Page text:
II. Definitions

  1. Tonsillitis
    1. Tonsillar Inflammation

III. Epidemiology

  1. Incidence: 0.4% of outpatient clinic visits in U.S.

IV. Pathophysiology

  1. Droplet transmission is primary route of infectious causes

V. Symptoms

  1. Pharyngitis
  2. Difficulty taking oral intake
  3. Difficulty Swallowing secretions
  4. Otalgia (common innervation of ear and throat)

VI. Signs

  1. Fever
  2. Appears ill
  3. Mucus membranes dry
  4. Tonsils enlarged, beefy red, and with exudate
  5. Tender cervical adenopathy
  6. Splenomegaly in Epstein-Barr Virus
  7. Palatal Petechiae in Group A Streptococcal Pharyngitis

VII. Differential Diagnosis: Select Causes

  1. See Pharyngitis Causes for complete Pharyngitis differential
  2. Viral (70 to 95% of cases)
    1. Common viruses (e.g. Rhinovirus, Respiratory Syncytial Virus, Adenovirus, Coronavirus)
    2. Mononucleosis or Mononucleosis-Like Syndrome (Epstein Barr Virus, Cytomegalovirus)
    3. Acute HIV Infection
    4. Herpes Simplex Virus
    5. Coxsackie Virus A (Hand Foot and Mouth Disease)
  3. Bacterial
    1. Group A Streptococcal Pharyngitis (5 to 15% of cases in adults, 15 to 30% of cases in children age 5 to 15 years)
      1. See Strep Score (Walsh Pharyngitis Criteria, McIsaac Decision Rule, Modified Centor Criteria)
      2. Still responsible for Acute Rheumatic Fever worldwide (but significantly reduced in U.S. with treatment)
      3. Other species of Streptococcus (Group C, G) can also cause Tonsillitis, but do not require treatment
    2. Staphylococcus aureus
    3. Hemophilus Influenzae (rare in U.S. given Immunizations)
    4. Gonorrhea
    5. Peritonsillar Abscess
    6. Retropharyngeal Abscess
    7. Lemierre Syndrome or Fusobacterium Necrophorum (Incidence as high as 21% in young adults)
    8. Diphtheria (rare in U.S. due to Immunizations)
    9. Ludwig Angina
    10. Epiglottitis
  4. Fungal
    1. Oral Candidiasis (Thrush)
  5. Other
    1. Kawasaki Disease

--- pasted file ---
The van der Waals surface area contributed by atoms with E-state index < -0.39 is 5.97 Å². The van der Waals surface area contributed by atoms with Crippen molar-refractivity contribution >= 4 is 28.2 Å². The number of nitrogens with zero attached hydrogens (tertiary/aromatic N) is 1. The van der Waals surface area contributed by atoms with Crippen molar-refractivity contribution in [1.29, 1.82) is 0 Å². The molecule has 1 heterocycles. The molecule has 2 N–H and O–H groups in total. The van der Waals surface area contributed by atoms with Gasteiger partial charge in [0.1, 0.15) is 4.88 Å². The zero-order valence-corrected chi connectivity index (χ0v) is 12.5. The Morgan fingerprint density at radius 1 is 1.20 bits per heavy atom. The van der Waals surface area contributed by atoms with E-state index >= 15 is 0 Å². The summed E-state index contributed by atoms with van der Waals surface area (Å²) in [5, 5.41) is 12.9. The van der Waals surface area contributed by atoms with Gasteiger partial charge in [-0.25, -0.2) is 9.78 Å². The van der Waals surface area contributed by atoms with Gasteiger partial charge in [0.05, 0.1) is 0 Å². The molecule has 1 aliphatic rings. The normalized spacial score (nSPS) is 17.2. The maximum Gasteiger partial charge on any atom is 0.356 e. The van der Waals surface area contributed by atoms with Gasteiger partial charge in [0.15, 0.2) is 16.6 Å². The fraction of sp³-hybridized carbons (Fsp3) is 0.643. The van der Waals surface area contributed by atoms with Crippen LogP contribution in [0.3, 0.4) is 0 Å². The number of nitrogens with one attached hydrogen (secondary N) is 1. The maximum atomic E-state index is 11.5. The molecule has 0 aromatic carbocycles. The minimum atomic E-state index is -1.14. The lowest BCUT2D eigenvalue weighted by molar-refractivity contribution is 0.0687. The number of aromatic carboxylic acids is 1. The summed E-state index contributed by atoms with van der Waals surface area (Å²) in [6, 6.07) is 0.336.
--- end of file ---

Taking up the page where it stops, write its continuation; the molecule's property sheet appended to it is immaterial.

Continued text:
IX. Imaging

  1. Indications: Evaluate for complications (e.g. abscess, Epiglottitis, Lemierre Syndrome, Ludwig Angina)
    1. Hemodynamic instability
    2. Toxic appearance
    3. Inability to swallow oral fluids or control secretions
    4. Trismus
    5. Asymmetric oropharyngeal swelling
  2. Modalities
    1. CT soft tissue neck with contrast

X. Management: General

  1. See Pharyngitis for symptomatic management
  2. See Group A Streptococcal Pharyngitis for specific antibiotics for Streptococcal Pharyngitis
  3. Consider Dexamethasone single dose orally: 10 mg in adults and 0.6 mg/kg (up to 10 mg) in children
  4. Unresponsive to medications for Pharyngitis
    1. Consider Pharyngitis Causes
    2. Consider Point-Of-Care GAS Nucleic Acid Amplification Test
    3. Consider Monospot
    4. Consider STD Causes (Gonorrhea, Acute HIV Infection, HSV)
    5. Consider empiric antibiotics for Lemierre Syndrome (Fusobacterium Necrophorum)
    6. Consider Clindamycin 300 mg orally four times daily (with or without Dexamethasone 10 mg orally once)
    7. Assess for Peritonsillar Abscess and Retropharyngeal Abscess
    8. Assess for Laryngeal pathology (e.g. Epiglottitis, Bacterial Tracheitis)
    9. Consider ENT referral

XI. Management: Tonsillectomy for Recurrent Tonsillitis

  1. See Tonsillectomy Indications
  2. Prognosis following Tonsillectomy
    1. Reduces Pharyngitis frequency (esp. Streptococcus)
    2. Effect lasts 2-3 years after surgery

XIII. Resources

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